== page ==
Internet regulation

Silvio Berlusconi is moving to extend his grip on Italy's media to the freewheeling Internet world of Google and YouTube.

January 22, 2010
Internet regulation

Going beyond other European governments, the premier’s government has drafted a decree that would mandate the vetting of videos for pornographic or violent content uploaded by users onto such sites as YouTube, owned by Google, and the France-based Dailymotion, as well as blogs and online newsmedia.

Google, press freedom watchdogs and telecom providers are among those pressing for changes in the draft to prevent the fast-track legislation from taking effect as early as Feb. 4. They say the decree would erode freedom of expression and mandate the technically burdensome – maybe even impossible – task of monitoring what individuals put on the Internet.

Reporters Without Borders Media says the measures could force Web sites to obtain licenses to operate in Italy.

The 34-page decree mandates vetting of any content harmful to minors, specifically pornography or excessive violence, and would require telecoms providers to shut down any Internet site not in compliance, or face fines ranging from €150 to €150,000 ($210 to $210,960).

The draft says it would be handled by “an authority,” without elaborating, raising questions about among media freedom advocates about how it could be implemented.

Reporters Without Borders said in a statement this week that the draft proposal as written “pose yet another threat to freedom of expression in Italy.”

The draft was written in mid-December, just around the same time the media empire founded by Berlusconi announced it was seeking at least €500 million (US$779 million) in damages against YouTube and Google for allegedly misusing video it produced. The move is in response to a 2007 European Union directive to set up media rules, but only Italy has taken the directive to mean putting Internet companies in the hotseat.

The decree also inherently challenges the YouTube business model, shared by other hosting platforms, of allowing users to upload video without being controlled – the principle at the center of the Milan trial of four Google executives charged with defamation and violating privacy for allowing a video to be posted online showing an autistic youth being abused. Google says it removed the video as quickly as it could. A verdict is expected in the coming weeks, with the executives facing possible jail sentences.

The decree could also provide a tool to swiftly deal with hate groups, like those praising Berlusconi’s attacker that mushroomed on Facebook after Berlusconi was struck by a man wielding a statue of Milan’s cathedral.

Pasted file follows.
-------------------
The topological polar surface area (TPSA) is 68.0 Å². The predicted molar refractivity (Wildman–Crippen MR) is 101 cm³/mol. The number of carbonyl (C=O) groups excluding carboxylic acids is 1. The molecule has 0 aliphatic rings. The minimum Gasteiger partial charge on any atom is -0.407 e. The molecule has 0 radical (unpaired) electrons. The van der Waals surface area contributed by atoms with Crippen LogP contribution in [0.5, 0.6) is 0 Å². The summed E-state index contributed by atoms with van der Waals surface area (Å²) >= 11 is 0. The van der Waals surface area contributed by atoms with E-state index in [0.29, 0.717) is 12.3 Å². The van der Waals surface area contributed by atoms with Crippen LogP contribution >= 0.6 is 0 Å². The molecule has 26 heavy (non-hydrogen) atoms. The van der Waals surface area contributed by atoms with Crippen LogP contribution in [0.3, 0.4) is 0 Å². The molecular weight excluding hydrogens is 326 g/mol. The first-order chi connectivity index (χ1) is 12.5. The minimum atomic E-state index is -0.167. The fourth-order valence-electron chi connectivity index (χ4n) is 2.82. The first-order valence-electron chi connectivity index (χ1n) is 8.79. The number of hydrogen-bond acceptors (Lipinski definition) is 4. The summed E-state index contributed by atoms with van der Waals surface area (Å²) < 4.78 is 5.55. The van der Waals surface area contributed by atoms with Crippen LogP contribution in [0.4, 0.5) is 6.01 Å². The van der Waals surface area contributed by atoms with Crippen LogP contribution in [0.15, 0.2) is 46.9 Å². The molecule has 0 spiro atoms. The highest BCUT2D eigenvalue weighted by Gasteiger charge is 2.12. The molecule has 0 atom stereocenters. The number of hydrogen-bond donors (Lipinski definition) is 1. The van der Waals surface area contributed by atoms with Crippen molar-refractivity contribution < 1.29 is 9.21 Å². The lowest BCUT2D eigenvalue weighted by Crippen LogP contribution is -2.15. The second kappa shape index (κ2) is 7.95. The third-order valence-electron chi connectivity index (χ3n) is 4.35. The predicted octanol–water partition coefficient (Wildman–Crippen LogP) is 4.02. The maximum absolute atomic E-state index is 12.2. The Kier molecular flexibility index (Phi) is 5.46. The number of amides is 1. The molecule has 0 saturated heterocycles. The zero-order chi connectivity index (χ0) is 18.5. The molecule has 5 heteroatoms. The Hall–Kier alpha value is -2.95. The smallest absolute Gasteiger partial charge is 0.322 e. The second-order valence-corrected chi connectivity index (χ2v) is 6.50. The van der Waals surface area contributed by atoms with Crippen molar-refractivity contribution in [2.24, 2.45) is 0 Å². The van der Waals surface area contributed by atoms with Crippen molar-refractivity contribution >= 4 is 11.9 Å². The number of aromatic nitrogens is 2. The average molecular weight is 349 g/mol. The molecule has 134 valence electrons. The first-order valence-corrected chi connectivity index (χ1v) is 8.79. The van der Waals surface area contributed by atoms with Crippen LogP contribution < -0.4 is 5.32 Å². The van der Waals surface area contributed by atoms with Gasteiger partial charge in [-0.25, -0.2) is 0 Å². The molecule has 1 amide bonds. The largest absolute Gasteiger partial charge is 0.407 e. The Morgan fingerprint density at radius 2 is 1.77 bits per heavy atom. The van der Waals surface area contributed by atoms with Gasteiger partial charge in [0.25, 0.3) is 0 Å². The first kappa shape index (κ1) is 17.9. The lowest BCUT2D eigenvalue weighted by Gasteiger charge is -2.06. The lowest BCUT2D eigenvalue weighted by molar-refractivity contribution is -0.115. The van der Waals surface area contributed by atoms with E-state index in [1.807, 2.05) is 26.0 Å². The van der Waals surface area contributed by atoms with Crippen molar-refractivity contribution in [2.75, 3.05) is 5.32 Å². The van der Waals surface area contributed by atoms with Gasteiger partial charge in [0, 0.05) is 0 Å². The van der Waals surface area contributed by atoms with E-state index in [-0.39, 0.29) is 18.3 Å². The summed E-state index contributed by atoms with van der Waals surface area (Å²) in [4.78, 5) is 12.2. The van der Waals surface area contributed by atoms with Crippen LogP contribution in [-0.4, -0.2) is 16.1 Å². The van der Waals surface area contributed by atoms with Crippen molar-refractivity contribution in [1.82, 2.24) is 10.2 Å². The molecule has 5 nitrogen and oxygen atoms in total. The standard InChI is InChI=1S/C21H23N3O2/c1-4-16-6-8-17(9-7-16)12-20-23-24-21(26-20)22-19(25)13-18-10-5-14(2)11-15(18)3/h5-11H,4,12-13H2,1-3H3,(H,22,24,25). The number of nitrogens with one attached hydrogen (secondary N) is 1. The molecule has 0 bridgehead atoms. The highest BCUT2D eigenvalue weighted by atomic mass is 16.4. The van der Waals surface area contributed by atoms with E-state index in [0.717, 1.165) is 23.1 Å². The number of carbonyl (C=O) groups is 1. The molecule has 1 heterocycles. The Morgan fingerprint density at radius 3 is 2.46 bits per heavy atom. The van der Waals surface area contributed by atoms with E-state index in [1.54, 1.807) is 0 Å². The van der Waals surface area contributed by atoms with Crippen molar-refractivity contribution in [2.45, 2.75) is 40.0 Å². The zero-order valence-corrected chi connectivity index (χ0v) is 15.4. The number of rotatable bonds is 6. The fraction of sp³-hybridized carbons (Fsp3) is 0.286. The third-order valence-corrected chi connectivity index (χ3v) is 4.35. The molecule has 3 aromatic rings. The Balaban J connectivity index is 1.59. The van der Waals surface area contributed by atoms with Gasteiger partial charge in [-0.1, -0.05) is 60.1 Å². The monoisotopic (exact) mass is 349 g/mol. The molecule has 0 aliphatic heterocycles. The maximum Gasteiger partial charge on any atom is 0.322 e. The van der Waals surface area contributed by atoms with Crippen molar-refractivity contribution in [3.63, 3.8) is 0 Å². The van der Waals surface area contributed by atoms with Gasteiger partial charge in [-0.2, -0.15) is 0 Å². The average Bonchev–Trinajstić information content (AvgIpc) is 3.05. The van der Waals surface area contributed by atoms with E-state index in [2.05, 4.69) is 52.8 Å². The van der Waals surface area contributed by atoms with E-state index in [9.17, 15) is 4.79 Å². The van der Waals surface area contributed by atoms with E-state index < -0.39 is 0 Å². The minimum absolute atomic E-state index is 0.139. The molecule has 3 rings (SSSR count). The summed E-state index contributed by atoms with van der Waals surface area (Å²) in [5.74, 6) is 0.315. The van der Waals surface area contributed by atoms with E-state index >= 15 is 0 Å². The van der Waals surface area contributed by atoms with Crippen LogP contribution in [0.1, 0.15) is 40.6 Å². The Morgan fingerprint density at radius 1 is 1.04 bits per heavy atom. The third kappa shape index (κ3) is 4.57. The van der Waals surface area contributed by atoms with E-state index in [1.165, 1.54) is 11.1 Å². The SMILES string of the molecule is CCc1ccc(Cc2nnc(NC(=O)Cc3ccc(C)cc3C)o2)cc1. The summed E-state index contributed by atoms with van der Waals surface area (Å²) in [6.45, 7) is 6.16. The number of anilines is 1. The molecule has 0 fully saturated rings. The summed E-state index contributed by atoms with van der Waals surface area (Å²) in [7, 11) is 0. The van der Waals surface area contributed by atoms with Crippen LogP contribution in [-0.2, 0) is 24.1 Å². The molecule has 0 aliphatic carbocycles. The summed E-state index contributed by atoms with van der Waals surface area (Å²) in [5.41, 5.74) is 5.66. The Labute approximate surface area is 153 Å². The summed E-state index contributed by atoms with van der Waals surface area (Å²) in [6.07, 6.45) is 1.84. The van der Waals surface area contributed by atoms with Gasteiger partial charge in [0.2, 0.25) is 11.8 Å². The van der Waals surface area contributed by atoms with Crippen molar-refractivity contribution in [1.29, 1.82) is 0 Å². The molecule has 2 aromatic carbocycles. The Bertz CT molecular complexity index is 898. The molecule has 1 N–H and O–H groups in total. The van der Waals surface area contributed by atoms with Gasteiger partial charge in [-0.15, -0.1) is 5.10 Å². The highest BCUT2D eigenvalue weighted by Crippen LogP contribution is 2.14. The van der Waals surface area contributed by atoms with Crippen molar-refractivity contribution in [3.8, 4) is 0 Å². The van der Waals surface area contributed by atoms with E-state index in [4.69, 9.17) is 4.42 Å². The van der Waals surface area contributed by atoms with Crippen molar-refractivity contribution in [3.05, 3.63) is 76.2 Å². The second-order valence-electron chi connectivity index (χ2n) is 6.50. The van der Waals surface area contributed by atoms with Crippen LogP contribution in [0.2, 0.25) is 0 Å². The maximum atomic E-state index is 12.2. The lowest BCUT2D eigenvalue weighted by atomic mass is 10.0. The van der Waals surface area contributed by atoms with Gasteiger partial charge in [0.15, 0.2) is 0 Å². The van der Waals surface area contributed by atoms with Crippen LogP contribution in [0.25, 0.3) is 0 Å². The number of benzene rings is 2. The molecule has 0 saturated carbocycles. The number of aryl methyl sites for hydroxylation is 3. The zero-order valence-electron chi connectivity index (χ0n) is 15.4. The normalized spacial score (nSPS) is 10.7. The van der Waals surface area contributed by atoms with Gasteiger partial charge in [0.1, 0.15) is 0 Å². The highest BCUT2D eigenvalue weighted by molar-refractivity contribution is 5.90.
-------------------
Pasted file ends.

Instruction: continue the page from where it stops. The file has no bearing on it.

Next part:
Carlo Carnevale Maffe, an Internet economist at Milan’s Bocconi University, argues that Internet must be regulated like other economic platforms or big companies will retain a monopolistic grip and keep getting bigger and more powerful.

“I cannot consider YouTube as a benefactor of mankind. I must consider YouTube as a company,” Maffe said. “Google and the Internet live without regulation worldwide. This is impossible and we need to clear what are the limits of this new platform. We need to upgrade the legal platform to make sure the Internet is not blocked from innovation, but to give fair competition to the Internet.”

Google’s concern is that the decree takes aim at user-generated content, which drives YouTube, that is by its nature not managed in the same way as TV network content is. That was not the intention, Google argues, of the EU directive that Italy has taken to include Internet controls.

“If I am the BBC and I am using the web to broadcast my IPTV (Internet protocol TV), I am in the scope of the directive. If I am a user posting on YouTube video of my son’s birthday, I am not under the scope of the directive,” Marco Pancini, European senior policy counsel of Google Italia, said in an interview Friday before testifying on the decree before an Italian parliamentary committee.

Pancini was quoted earlier this week as telling Italian media that it would “destroy the Internet,” but he said Friday that after meeting with drafters this week that he was convinced they were open to amending the decree.

Pancini was testifying along with the Italian associations for Internet and telecommunication providers as well as the national press and music federations. Pancini said he expected parliament to return the draft with changes next week, delaying implementation.

 

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